Mumbai: Rain and rumours have been blamed for the stampede at a Mumbai railway bridge that killed 23 people last month. But railway officials who took 18 months to call for bids to build the new foot over-bridge at Elphinstone station may not be off the hook yet.
The railways ministry on Wednesday asked Pratyush Sinha, a former head of the probity watchdog Central Vigilance Commission, to lead the inquiry into the delay to call for bids to build the new bridge.
"Railway Board has decided to constitute a high-level expert committee to inquire into the reasons for delay in the whole process and suggest ways and means to ensure that such delays can be minimised in future," said Anil Saxena, the railways ministry spokesperson.
The stampede broke out during rush hour when thousands took a narrow railway bridge connecting two of the busiest stations in Mumbai - the Elphinstone Road and Parel stations.
Four trains had rolled in at the same time and a large crowd poured into the bridge that was already bursting with people taking shelter from the sudden downpour. A few commuters slipped, and people fell on them.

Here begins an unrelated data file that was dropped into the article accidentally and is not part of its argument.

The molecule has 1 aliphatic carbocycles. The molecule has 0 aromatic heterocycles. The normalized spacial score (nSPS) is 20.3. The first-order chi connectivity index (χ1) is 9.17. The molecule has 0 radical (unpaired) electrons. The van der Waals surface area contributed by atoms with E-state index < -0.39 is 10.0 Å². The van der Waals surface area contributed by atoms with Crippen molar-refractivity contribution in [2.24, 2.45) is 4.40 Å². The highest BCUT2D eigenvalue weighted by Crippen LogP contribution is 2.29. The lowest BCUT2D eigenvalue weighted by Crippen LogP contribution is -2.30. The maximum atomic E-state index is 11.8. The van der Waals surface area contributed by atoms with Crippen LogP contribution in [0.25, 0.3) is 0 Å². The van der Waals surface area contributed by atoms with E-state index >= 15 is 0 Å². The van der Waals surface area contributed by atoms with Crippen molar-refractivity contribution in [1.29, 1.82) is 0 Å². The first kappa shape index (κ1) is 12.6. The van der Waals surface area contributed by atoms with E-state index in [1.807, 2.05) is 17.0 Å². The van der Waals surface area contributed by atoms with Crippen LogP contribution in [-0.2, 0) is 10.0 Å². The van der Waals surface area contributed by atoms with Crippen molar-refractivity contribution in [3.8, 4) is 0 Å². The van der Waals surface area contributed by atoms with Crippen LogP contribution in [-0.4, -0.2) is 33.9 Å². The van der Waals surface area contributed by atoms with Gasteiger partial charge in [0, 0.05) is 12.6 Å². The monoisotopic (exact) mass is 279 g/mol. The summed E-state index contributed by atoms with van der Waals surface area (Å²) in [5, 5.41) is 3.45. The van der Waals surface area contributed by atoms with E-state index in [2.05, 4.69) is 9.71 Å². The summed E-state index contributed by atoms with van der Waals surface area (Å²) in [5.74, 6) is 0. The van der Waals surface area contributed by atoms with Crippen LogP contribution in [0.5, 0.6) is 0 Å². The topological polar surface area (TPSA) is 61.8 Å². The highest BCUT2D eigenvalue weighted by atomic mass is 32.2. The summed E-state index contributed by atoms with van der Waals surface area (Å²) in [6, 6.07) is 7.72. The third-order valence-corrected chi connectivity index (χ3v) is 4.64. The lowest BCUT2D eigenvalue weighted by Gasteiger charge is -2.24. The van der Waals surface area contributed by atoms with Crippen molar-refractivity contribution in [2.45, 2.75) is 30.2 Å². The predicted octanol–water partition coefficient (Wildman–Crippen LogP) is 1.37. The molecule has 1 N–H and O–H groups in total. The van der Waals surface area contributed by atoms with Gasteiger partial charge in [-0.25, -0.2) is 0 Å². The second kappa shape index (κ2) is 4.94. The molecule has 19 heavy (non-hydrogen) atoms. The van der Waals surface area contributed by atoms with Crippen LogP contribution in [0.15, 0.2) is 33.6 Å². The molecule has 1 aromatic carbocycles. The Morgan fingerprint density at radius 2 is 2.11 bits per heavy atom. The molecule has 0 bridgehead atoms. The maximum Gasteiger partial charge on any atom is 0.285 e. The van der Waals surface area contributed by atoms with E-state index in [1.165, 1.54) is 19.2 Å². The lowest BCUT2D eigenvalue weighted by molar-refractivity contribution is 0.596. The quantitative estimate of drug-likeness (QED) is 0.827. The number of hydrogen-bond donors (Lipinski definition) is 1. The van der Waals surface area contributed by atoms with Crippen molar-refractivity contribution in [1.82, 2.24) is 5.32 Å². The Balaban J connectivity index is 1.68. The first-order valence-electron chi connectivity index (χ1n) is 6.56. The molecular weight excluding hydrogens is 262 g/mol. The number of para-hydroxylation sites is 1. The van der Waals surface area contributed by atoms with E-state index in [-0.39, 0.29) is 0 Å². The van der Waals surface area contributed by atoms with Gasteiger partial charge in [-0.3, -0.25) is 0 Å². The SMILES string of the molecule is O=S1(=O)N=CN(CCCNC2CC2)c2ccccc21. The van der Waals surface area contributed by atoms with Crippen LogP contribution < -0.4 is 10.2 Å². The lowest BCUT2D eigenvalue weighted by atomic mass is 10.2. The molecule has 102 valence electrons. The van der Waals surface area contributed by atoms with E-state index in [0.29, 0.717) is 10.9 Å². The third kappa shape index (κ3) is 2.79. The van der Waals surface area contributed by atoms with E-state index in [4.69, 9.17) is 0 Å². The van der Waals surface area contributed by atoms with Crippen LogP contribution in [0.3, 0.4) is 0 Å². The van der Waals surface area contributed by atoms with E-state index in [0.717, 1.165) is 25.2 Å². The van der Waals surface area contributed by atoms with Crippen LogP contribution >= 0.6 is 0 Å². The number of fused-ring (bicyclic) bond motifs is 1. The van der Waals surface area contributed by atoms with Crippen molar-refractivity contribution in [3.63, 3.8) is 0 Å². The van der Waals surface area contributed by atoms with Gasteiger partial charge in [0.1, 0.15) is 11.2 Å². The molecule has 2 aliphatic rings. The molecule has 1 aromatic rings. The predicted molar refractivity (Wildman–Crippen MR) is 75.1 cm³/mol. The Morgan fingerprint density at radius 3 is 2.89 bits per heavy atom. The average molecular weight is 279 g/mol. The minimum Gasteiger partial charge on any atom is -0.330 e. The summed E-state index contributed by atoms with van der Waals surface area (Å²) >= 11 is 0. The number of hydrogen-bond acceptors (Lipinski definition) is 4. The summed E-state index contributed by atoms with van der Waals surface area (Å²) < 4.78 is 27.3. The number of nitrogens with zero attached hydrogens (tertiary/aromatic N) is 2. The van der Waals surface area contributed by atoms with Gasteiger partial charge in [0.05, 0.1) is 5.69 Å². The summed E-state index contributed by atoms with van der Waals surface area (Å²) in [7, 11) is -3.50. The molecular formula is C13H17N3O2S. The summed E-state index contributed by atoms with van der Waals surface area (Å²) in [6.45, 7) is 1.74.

Former railways minister Suresh Prabhu who was accused by Shiv Sena lawmakers for ignoring their requests for a new bridge had lashed out at railway officials soon after. According to a news agency Press Trust of India report last month, Mr Prabhu had contended that the "lethargic attitude of the railway administration" had held up implementation of the plan.
After news of the Shiv Sena barbs had come in, railway officials had promptly given the files a quick, hard push.
But Railways Minister Piyush Goyal, who had flown to Mumbai with top railway officials, was determined to get to the bottom of the delay.
"It pained me in Mumbai when I saw the file where a foot overbridge which was approved but it took months to finalise the design and prepare the documentation to tender it," Mr Goyal said at an event in Delhi, according to PTI.
The minister, who had stressed on cutting red-tape during his Mumbai visit earlier, has called the delay "a wake-up call for all my colleagues in the railways".